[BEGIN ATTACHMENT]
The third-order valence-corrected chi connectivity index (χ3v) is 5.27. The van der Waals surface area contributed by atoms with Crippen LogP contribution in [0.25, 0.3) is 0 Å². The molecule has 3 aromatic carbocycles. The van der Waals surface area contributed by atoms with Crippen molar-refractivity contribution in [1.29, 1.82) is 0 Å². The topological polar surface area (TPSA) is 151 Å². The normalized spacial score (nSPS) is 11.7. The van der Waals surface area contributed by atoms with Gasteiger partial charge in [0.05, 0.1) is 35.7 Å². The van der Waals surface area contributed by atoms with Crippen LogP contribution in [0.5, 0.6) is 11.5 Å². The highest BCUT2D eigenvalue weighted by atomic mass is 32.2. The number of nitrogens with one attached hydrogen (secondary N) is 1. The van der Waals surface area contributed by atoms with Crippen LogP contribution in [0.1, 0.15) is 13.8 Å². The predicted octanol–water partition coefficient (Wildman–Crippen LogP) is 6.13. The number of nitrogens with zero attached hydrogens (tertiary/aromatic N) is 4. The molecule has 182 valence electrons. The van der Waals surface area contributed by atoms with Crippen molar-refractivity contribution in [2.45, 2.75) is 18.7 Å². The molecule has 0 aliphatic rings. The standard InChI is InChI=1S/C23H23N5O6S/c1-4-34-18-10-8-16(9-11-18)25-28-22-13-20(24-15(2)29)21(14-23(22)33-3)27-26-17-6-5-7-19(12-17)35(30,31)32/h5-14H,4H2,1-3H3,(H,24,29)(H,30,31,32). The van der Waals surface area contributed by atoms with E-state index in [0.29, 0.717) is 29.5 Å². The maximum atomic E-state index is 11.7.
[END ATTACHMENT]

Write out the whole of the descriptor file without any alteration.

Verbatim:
The third-order valence-corrected chi connectivity index (χ3v) is 5.27. The van der Waals surface area contributed by atoms with Crippen LogP contribution in [0.25, 0.3) is 0 Å². The molecule has 3 aromatic carbocycles. The van der Waals surface area contributed by atoms with Crippen molar-refractivity contribution in [1.29, 1.82) is 0 Å². The topological polar surface area (TPSA) is 151 Å². The normalized spacial score (nSPS) is 11.7. The van der Waals surface area contributed by atoms with Gasteiger partial charge in [0.05, 0.1) is 35.7 Å². The van der Waals surface area contributed by atoms with Crippen LogP contribution in [0.5, 0.6) is 11.5 Å². The highest BCUT2D eigenvalue weighted by atomic mass is 32.2. The number of nitrogens with one attached hydrogen (secondary N) is 1. The van der Waals surface area contributed by atoms with Crippen LogP contribution in [0.1, 0.15) is 13.8 Å². The predicted octanol–water partition coefficient (Wildman–Crippen LogP) is 6.13. The number of nitrogens with zero attached hydrogens (tertiary/aromatic N) is 4. The molecule has 182 valence electrons. The van der Waals surface area contributed by atoms with Crippen molar-refractivity contribution in [2.45, 2.75) is 18.7 Å². The molecule has 0 aliphatic rings. The standard InChI is InChI=1S/C23H23N5O6S/c1-4-34-18-10-8-16(9-11-18)25-28-22-13-20(24-15(2)29)21(14-23(22)33-3)27-26-17-6-5-7-19(12-17)35(30,31)32/h5-14H,4H2,1-3H3,(H,24,29)(H,30,31,32). The van der Waals surface area contributed by atoms with E-state index in [0.29, 0.717) is 29.5 Å². The maximum atomic E-state index is 11.7.